Mixture Theory & Growth

Mixture theory, which can combine continuum theories for the motion and deformation of solids and fluids with general principles of chemistry, is well suited for modeling the complex responses of biological tissues, including tissue growth and remodeling, tissue engineering, mechanobiology of cells and a variety of other active processes.

A comprehensive presentation of the equations of reactive mixtures of charged solid and fluid constituents has been lacking in the biomechanics literature. Therefore, a theoretical component of our studies focused on providing the conservation laws and entropy inequality, as well as interface jump conditions, for reactive mixtures consisting of a constrained solid mixture and multiple fluid constituents.

In this framework, the constituents were assumed to be intrinsically incompressible and could carry an electrical charge. The interface jump condition on the mass flux of individual constituents was shown to define a surface growth equation that predicts deposition or removal of material from the solid matrix, complementing the description of volume growth described by the conservation of mass. The formulation postulated that the reference configuration of the solid matrix was time-invariant. State variables were defined that could account for solid matrix growth and remodeling. Constitutive constraints were also provided on the stresses and momentum supplies of the various constituents, as well as the interface jump conditions for the electrochemical potential of the fluids. Simplifications appropriate for biological tissues were proposed, which help reduce the governing equations into a more practical format. It was shown that explicit mechanisms of growth-induced residual stresses can be predicted in this framework due to alterations in the fixed-charge density of solid matrix-bound molecules.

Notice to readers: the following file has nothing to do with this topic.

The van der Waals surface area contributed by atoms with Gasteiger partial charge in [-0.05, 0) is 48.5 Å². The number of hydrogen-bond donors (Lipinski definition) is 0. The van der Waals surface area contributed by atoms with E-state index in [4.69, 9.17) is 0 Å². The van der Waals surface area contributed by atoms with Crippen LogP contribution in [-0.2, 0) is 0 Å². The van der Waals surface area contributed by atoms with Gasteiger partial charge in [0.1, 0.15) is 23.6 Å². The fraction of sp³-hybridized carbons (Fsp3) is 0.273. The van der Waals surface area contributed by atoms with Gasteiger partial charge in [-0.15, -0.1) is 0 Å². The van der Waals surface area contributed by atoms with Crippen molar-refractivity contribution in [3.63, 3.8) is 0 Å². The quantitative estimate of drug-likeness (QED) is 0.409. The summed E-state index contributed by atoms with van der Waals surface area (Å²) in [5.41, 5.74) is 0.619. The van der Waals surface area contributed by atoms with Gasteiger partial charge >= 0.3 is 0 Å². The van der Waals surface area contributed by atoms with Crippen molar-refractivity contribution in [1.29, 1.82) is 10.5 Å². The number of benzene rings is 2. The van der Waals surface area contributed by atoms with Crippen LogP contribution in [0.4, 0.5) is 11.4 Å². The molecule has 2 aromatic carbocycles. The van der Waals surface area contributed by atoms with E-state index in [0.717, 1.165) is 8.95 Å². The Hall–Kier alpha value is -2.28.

In a follow-up study, a framework was formulated within the theory of mixtures for continuum modeling of biological tissue growth that explicitly addressed cell division, using a homogenized representation of cells and their extracellular matrix (ECM). The model relied on the description of the cell as containing a solution of water and osmolytes, and having a porous solid matrix. The division of a cell into two nearly identical daughter cells was modeled as the doubling of the cell solid matrix and osmolyte content, producing an increase in water uptake via osmotic effects. This framework was also generalized to account for the growth of ECM-bound molecular species that impart a fixed charge density (FCD) to the tissue, such as proteoglycans. This FCD similarly induced osmotic effects, resulting in extracellular water uptake and osmotic pressurization of the ECM interstitial fluid, with concomitant swelling of its solid matrix.